total women % women
Professor 65 6 9
Associate Professor 34 4 12
Sub-total 99 10 10
       
Senior Lecturer 106 25 24
Total 205 35 17

 

Table 1. Number of academics in senior posts and percent held by women, NUI Galway, 2010[5]

 

 

Focusing on the case of promotion to Senior Lecturer, the rate of promotion of female candidates has varied (with only 6% of female candidates promoted in 2009) and overall it is considerably lower than the rate of promotion of male candidates (Table 2). In other words, the proportion of women candidates promoted, in the last 4 rounds was considerably lower than for men.

 

 

 table 2 a

Table 2. Number of applicants, by gender, for last 4 rounds for Senior Lecturer promotion, NUI Galway, 2000-2009[6]

 

In the 2008/9 round of promotions to SL –the round relevant to this case (Table 3), roughly 70% of male candidates were shortlisted and 70% of these were promoted, but only 47% of female candidates were shortlisted and a mere 14% of those were promoted.

 

 table 2

Table 3. Numbers by gender of: applicants, those shortlisted and those promoted to Senior Lecturer, NUI Galway, 2008/09. NB all those shortlisted were deemed eligible for promotion

 

Only one out of the 15 female candidates (6.7%) was promoted, but sixteen out of 32 male applicants (50%) were promoted. In her Science, Medicine and Engineering section, none of the eight candidates promoted was a woman. Dr Sheehy Skeffington’s appeals to the University’s own discrimination and procedure committees were dismissed. So she took the case to the Equality Tribunal, although previous such cases have never been successful. This is despite the evidence that discrimination is manifestly endemic in Irish Universities (e.g. http://www.ifut.ie/content/women-excluded-top-academic-positions-our-universities-says-ifut). There is also a UCC document (Ó Gráda et al 2012)[7] addressing the ‘glass ceiling’ within that institution.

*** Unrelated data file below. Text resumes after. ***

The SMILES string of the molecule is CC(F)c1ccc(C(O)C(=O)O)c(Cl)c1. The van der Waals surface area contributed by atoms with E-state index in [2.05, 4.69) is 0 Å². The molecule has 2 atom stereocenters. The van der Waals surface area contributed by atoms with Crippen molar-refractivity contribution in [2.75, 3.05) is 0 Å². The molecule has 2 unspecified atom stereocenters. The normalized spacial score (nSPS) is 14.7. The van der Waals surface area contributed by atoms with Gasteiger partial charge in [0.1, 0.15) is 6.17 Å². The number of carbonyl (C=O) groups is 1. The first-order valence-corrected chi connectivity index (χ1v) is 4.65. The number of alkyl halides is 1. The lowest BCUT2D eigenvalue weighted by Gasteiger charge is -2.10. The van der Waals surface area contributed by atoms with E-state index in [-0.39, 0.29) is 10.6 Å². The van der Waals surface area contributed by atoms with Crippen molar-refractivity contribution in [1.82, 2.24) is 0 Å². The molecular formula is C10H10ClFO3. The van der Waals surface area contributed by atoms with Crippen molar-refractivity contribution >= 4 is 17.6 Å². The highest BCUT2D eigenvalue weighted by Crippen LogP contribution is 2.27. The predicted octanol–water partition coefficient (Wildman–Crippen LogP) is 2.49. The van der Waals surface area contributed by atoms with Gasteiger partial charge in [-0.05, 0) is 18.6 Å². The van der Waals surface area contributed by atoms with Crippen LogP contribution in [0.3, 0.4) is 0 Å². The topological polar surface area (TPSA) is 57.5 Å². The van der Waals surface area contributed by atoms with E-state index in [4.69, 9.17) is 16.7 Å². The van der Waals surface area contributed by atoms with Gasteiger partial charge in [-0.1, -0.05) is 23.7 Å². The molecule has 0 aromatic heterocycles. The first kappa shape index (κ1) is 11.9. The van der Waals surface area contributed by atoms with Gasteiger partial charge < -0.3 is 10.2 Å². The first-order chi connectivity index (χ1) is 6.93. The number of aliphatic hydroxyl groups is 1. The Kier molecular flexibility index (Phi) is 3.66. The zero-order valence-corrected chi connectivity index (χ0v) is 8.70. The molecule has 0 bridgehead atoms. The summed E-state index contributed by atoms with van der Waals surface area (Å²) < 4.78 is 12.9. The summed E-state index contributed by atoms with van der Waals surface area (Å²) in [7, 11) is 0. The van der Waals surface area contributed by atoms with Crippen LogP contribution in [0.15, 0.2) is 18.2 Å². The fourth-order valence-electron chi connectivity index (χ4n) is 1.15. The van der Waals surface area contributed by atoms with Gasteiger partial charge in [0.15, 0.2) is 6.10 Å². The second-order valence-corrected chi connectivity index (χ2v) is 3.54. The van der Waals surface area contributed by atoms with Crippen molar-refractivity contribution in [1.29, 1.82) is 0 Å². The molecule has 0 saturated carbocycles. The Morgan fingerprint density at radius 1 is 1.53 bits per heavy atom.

Of the salaried academic staff, 84% of senior positions are filled by men (Table 4), whereas over 50% of junior posts are occupied by women.

 

table 3

Table 4. Salaried academic positions in NUI Galway by gender (supplied by Aoife Cooke, HR; last edited 26.2.2010)